Declaration (computer programming)

In computer science and programming, a declaration is to define the dimension, identifiers, data types and other aspects of a variable or subroutine. By declaring the translator (compiler or interpreter) is made known to this variable or this subroutine; it is thus possible to use them in other places in the same source code.

Frequently the terms declaration and definition with the general meaning of "data / data structures / data types define / describe " used as synonyms. For examples, see " define your own data types " in, " defined variable" or " define a class " in class.

Depending on programming, however, these terms are also used in different ways. This also functions as in Haskell by declaration specified in the programming languages ​​C and C is called the 'Definition'. , Definition ' is understood as a special case of the declaration. For variables we speak of definition, if the translator generates code that has been reserved either static ( in the data segment ) or dynamically (at runtime ) of space for this variable. In subroutines is called definition if at this point the source code of the subroutine is given. The declaration of a subroutine without defining it is often referred to as a prototype.

When referencing a declared (not defined ) variable or subroutine checks the linker that the variable or subroutine has been defined elsewhere and linked references the definition.

Only after the declaration of a variable can be assigned an expression. In addition to the explicit declaration is available in some programming languages ​​(such as Fortran, BASIC, PL / I) but also the possibility of an implicit declaration of variables: in this case, the first occurrence of a variable to an automatic type mapping leads.


The following example in C to declare and define the variable x with the data type int

Int x; In the next example, the keyword does the extern that the variable y is only declared but not defined. The definition must take place at a different location in the same or a different source file.

Extern int y; The third example declares the subroutine example1 without defining it. It consists only of the so-called functional head ( function prototype, or signature of the subroutine ).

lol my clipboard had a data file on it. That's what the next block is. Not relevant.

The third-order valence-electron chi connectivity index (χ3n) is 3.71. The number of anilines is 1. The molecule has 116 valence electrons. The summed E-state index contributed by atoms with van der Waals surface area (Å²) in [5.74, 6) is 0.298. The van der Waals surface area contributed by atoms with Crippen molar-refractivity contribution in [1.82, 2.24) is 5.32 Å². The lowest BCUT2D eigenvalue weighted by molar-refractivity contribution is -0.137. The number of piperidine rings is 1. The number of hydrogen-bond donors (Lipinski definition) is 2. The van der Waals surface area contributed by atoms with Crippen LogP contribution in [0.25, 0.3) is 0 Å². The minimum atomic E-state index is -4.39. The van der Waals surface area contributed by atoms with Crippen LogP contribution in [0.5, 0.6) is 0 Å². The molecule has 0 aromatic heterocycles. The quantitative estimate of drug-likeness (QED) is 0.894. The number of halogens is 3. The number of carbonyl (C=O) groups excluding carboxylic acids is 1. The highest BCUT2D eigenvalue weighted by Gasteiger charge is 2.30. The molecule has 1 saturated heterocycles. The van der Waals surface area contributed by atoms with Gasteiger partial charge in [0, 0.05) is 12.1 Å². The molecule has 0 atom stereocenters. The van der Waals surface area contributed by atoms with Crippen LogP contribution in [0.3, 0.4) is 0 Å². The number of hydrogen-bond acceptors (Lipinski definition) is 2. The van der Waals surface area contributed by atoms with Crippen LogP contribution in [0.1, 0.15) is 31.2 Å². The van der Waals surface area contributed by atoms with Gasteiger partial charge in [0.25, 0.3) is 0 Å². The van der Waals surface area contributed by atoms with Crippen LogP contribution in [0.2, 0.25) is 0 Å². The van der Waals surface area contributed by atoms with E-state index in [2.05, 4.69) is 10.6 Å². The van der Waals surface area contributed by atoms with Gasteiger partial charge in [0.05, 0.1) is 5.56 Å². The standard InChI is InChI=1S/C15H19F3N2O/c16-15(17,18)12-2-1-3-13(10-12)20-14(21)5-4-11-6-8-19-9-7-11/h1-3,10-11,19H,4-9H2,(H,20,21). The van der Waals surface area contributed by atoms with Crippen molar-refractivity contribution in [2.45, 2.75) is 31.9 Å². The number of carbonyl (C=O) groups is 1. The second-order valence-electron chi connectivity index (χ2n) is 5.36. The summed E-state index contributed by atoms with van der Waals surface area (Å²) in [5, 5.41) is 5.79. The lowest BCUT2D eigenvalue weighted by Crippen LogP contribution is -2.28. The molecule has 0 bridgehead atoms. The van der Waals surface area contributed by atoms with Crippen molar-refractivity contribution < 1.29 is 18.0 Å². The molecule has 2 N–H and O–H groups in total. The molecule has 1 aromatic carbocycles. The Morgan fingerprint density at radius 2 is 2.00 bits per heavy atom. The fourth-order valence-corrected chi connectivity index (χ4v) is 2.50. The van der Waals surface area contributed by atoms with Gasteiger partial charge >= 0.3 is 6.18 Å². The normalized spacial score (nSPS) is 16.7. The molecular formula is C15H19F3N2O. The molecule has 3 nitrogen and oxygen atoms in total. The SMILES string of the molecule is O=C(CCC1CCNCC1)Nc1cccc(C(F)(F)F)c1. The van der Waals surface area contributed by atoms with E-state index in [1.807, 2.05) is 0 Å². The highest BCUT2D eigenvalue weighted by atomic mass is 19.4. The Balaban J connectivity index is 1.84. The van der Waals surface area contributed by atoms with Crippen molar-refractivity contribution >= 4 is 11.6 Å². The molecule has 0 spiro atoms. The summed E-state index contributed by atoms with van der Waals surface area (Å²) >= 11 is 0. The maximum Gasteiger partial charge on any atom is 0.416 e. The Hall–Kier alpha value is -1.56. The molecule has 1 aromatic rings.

Int example1 (char * c); In the next example, the subprogram is declared and defined example2. In curly braces is called the body function or function body, which contains the source code of the subroutine.

Int example2 ( int a, int b )    {      return a * b;    } In the following code example in the Cobol language the variables a, table ' - a data structure of type' array ' - defined / declared. These are for the specific data format suitable instructions as well as a so-called ' index ' ( its content is set and controlled, usually within a loop) to address:

* In the data part of the program: ( with '*' incipient instructions / texts are considered comments ) 01 TAB_PRODUKT. ** The entire data structure:     02 PRODUCT OCCURS 100 * Data for 1 Product; the structure can occur 100 times        03 NUMBER PIC 9 (5) * Numeric 5 points        03 NAME PIC X ( 25). * Alphanumeric 25 posts        03 PRICE PIC 9 ( 5) V99 Comp - third * Numeric - packed 5 digits 2 decimals (4 bytes) * In the command part of the program: ** Sum of all existing products    IF NUMBER ( INDEX) means <> 0 * zero ' not used ' (in this example )       ADD PRICE ( INDEX) TO SUMME_PREIS    ELSE ... Links and literature

  • Declarations in C. Accessed on 17 October 2010 ( on ).
  • George Paul, Meike Hollatz, Dirk Jesko, Torsten mane: Fundamentals of computer science for engineers. Vieweg Teubner, 2003, ISBN 3519004283, pp. 87, 95ff.